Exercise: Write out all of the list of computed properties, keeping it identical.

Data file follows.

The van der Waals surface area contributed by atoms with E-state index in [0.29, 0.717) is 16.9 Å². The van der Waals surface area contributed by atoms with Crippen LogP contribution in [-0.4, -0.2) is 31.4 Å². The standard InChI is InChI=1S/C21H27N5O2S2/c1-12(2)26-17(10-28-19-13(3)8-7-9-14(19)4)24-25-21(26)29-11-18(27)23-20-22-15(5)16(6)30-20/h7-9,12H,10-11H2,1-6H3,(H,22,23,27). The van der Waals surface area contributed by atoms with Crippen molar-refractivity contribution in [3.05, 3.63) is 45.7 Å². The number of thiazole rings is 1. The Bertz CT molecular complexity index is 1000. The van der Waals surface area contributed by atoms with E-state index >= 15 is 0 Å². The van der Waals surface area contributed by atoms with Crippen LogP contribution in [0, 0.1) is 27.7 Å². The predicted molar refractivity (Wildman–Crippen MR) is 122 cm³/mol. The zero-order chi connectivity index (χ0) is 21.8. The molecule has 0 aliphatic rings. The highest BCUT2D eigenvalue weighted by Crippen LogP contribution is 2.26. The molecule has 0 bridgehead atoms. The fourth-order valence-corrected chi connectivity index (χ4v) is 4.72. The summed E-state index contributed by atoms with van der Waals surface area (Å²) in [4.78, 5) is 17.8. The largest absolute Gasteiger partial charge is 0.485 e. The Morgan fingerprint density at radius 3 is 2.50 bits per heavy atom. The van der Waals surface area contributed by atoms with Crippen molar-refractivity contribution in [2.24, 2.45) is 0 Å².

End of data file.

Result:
The van der Waals surface area contributed by atoms with E-state index in [0.29, 0.717) is 16.9 Å². The van der Waals surface area contributed by atoms with Crippen LogP contribution in [-0.4, -0.2) is 31.4 Å². The standard InChI is InChI=1S/C21H27N5O2S2/c1-12(2)26-17(10-28-19-13(3)8-7-9-14(19)4)24-25-21(26)29-11-18(27)23-20-22-15(5)16(6)30-20/h7-9,12H,10-11H2,1-6H3,(H,22,23,27). The van der Waals surface area contributed by atoms with Crippen molar-refractivity contribution in [3.05, 3.63) is 45.7 Å². The number of thiazole rings is 1. The Bertz CT molecular complexity index is 1000. The van der Waals surface area contributed by atoms with E-state index >= 15 is 0 Å². The van der Waals surface area contributed by atoms with Crippen LogP contribution in [0, 0.1) is 27.7 Å². The predicted molar refractivity (Wildman–Crippen MR) is 122 cm³/mol. The zero-order chi connectivity index (χ0) is 21.8. The molecule has 0 aliphatic rings. The highest BCUT2D eigenvalue weighted by Crippen LogP contribution is 2.26. The molecule has 0 bridgehead atoms. The fourth-order valence-corrected chi connectivity index (χ4v) is 4.72. The summed E-state index contributed by atoms with van der Waals surface area (Å²) in [4.78, 5) is 17.8. The largest absolute Gasteiger partial charge is 0.485 e. The Morgan fingerprint density at radius 3 is 2.50 bits per heavy atom. The van der Waals surface area contributed by atoms with Crippen molar-refractivity contribution in [2.24, 2.45) is 0 Å².